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All Mountain Twin-tip Shootout: PE vs. Karma

post #1 of 44
Thread Starter 
Almost every time someone asks for recommendations on all-mountain twin tips here, the K2 Public Enemy and Volkl Karma float to the top of the list. Since I own and ski both of these twins, I figured it would be good to do a head to head review.

About me:
- Age 37
- Level 8-9 skier (most of the time!)
- Height: 6'1" Weight: 185lb
- Ski 150-180 hours and about 1 million vertical ft per year (20-25 days)
- 28.0 Salomon Xwave 9 boots, 325mm sole length

The skis:
- 185cm Volkl Karma with Tyrolia RailFlex LD 12 bindings positioned 1.5cm forward of the "FR" mark
- 179cm K2 Public Enemy with Salomon Z12 Ti bindings mounted 2.5cm forward of mid-sole mark

Snow Conditions Included:
- Groomed packed powder
- Untracked powder 12-16"
- Cut powder and crud
- Corn snow
- Loose and frozen granular
- Spring slush

--

To the eye, the PE and Karma appear well matched in the sizes reviewed. The 179cm PE has an overall length of 178.6cm and tip/waist/tail dimensions of 118/85/109mm. The 185cm Karma checks in at 180.5cm long and 119/87/111mm. Despite being less than 2cm shorter than the Karma, the PE's chord length (running length) is almost 11cm shorter. And herein lies a defining difference between the two skis; while the Karma tips and tails are comparable to tip shapes on most all-mountain skis, the PE's tips and tails are longer and shallower as shown below:


Image: PE tip in foreground, Karma tip in background. Skis are aligned at their forward contact point.


Image: PE and Karma tip, chord, and tail dimensions compared. Skis aligned at chord center.

The effect of tip geometry is fairly dramatic; while the Karma sizes out like a 175cm traditional ski in terms of the running length, the PE is comparable to a 165cm traditional ski. The end result is that the PE has a significantly smaller turning radius than the Karma (18.2m versus 21.5m, calculated from sidecut and actual chord length) and feels a lot more maneuverable on hardpack. In tight spaces or cut up snow, this size difference fades away a small bit as the skier still has to contend with the tips and tails on the PE, but it's a minor issue. In powder, however, the difference all but disappears as the PE's long shallow tips and tails provide usable surface area and float. And this gives the PE a dual personality; it skis shorter and is more fun and maneuverable than the Karma on hardpack, but skis long in powder and soft snow when the tips and tails come into play.

In powder, I find both skis to be great. Both skis will float and ride on top of the snow with enough speed, but the PEs seem to ride up a bit easier. In spring snow, both skis are very good, but the PE seems to surf over the heavier slush more easily. In both cases, I believe the PE's tip geometry is the reason.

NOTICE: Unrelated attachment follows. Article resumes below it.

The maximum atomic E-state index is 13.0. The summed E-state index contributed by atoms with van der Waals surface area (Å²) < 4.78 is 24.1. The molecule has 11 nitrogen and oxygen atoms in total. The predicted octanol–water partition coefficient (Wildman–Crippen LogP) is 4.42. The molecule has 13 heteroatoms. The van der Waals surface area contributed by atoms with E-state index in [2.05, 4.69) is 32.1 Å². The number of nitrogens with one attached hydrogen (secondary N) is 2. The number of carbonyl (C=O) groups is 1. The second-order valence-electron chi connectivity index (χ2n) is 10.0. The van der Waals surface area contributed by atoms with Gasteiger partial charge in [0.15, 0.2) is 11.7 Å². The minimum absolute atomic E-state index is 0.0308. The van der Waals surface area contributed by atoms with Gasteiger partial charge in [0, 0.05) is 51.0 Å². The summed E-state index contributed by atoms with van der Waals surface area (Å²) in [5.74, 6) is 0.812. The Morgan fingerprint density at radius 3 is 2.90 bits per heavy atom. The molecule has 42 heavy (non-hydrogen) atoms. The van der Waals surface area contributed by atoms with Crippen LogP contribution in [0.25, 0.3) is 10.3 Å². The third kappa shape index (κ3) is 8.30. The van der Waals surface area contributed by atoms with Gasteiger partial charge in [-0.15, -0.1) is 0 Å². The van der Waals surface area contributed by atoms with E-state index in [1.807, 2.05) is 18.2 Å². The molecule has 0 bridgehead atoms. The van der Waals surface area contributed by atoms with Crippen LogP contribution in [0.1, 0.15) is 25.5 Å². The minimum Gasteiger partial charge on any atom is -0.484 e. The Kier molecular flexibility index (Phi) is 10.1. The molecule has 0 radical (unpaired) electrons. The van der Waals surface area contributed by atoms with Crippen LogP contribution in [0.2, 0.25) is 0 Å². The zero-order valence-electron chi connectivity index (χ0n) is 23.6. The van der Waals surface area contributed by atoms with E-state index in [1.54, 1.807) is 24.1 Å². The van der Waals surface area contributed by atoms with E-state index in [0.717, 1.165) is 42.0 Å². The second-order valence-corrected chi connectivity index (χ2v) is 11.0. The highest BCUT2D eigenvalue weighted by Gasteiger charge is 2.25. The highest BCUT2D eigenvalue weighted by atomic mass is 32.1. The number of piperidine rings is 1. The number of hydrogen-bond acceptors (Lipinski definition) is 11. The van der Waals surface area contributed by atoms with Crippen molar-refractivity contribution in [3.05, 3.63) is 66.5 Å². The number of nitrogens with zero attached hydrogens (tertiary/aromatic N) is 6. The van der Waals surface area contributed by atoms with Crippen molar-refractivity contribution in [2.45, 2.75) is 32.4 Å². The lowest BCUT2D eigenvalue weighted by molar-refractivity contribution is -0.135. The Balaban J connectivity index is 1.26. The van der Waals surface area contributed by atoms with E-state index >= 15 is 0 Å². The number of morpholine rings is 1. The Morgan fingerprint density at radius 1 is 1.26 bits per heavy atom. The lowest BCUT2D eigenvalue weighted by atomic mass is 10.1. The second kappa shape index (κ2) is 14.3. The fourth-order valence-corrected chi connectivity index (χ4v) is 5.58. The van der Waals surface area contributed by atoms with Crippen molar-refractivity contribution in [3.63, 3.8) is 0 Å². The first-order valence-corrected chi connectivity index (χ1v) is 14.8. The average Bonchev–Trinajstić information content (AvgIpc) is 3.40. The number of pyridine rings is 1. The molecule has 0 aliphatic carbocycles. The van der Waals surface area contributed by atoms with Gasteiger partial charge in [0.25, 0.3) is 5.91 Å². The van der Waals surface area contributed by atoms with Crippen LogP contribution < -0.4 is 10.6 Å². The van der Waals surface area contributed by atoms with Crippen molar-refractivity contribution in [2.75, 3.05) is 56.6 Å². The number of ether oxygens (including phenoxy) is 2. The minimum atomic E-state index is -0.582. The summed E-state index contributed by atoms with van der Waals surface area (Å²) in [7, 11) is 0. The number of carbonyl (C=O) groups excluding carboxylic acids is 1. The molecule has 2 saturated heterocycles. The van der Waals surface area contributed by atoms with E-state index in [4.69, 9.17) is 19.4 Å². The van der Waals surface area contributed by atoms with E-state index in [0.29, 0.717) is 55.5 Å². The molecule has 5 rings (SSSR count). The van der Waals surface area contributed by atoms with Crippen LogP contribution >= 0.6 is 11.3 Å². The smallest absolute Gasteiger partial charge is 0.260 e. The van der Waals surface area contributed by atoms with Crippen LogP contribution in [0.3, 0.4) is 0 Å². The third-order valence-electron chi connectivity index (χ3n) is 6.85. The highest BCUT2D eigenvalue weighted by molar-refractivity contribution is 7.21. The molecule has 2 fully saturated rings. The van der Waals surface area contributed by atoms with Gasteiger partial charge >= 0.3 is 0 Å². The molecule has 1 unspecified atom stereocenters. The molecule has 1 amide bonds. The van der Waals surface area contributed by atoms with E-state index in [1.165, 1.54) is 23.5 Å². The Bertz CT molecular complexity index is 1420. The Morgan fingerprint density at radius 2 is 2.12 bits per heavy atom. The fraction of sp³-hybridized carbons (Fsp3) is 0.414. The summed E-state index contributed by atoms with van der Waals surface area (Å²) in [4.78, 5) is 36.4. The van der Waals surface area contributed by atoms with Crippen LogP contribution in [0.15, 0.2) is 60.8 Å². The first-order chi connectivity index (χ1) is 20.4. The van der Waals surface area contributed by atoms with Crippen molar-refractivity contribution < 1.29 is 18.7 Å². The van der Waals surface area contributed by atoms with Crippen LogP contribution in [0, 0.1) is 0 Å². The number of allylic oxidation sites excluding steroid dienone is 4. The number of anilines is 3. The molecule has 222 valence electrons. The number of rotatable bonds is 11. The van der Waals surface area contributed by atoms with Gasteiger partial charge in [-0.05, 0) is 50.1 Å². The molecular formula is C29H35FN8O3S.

I do not think either ski is really strong in crud (say compared to an all-mountain bulldozer like the Elan M666 or M777) and they have different behavior here. The Karma will start to slice or plow through crud like a traditional ski, but not have enough grunt to really pull it off as well. The PE is more likely to ride *over* the crud because of those tips. While not as confident feeling as a true crudbuster, riding the PEs up over crud turns out to be fun and a fairly effective way to handle crud if you can hang on for the ride. Both skis are wide enough that they can deal with cut up snow pretty well.

On hardback, both skis are surprisingly good. I am able to rail hard carves on both skis, and sometimes feel these skis are as good as traditional all-mountain skis in this regard. Except they are slower edge to edge than many all mountain skis due to largish turning radiuses and wide waists. The combination of the smaller turn radius and slightly narrower waist does make the PE about 15% faster edge to edge than the Karma for a 20m/s (45mph) speed -- the shorter chord helps a lot here. Both skis are fairly energetic, but the PE clearly has more energy and spunk than the Karma, especially in the tail. Every once and a while I will get in the backseat at the end of a turn, and the PE let's me know it with a fun kick. The Karma is rather stiff all the way through, and I do not feel it has as much character as the PE.

In moguls, I find the Karma to be much too stiff and plank-like. Now, keep in mind that I am not a great mogul skier, but I have run across skis that make it easier for me, and the Karma is not one of them. The PE is notably better in bumps, where it turns quicker, spins easier, and seems to flex a whole lot better. Almost makes me feel like I am skiing the bumps half decent! Both skis suffer from their width in bumps, which makes them less nimble feeling than narrower skis I have sampled.

Overall, I think the PE is a better east coast twin tip because the dual personality of the tip/tail geometry makes it strong on hardpack and soft snow. This was never more apparent to me than when skiing some spring conditions today. Through most of the day, the snow was soft and the PE was surfing/riding over it quite effectively. Towards the end of the day, the snow firmed back up and even got icy in spots, and the PE was carving quite well. Most late-day runs were a combination of soft and firming snow, and the PE handled the variable conditions with aplomb. When I did 5-6 bump runs earlier in the day, I found the PEs to be excellent in the "kiddie" line I took down the side of the trail where the bumps were smaller and easier to ski.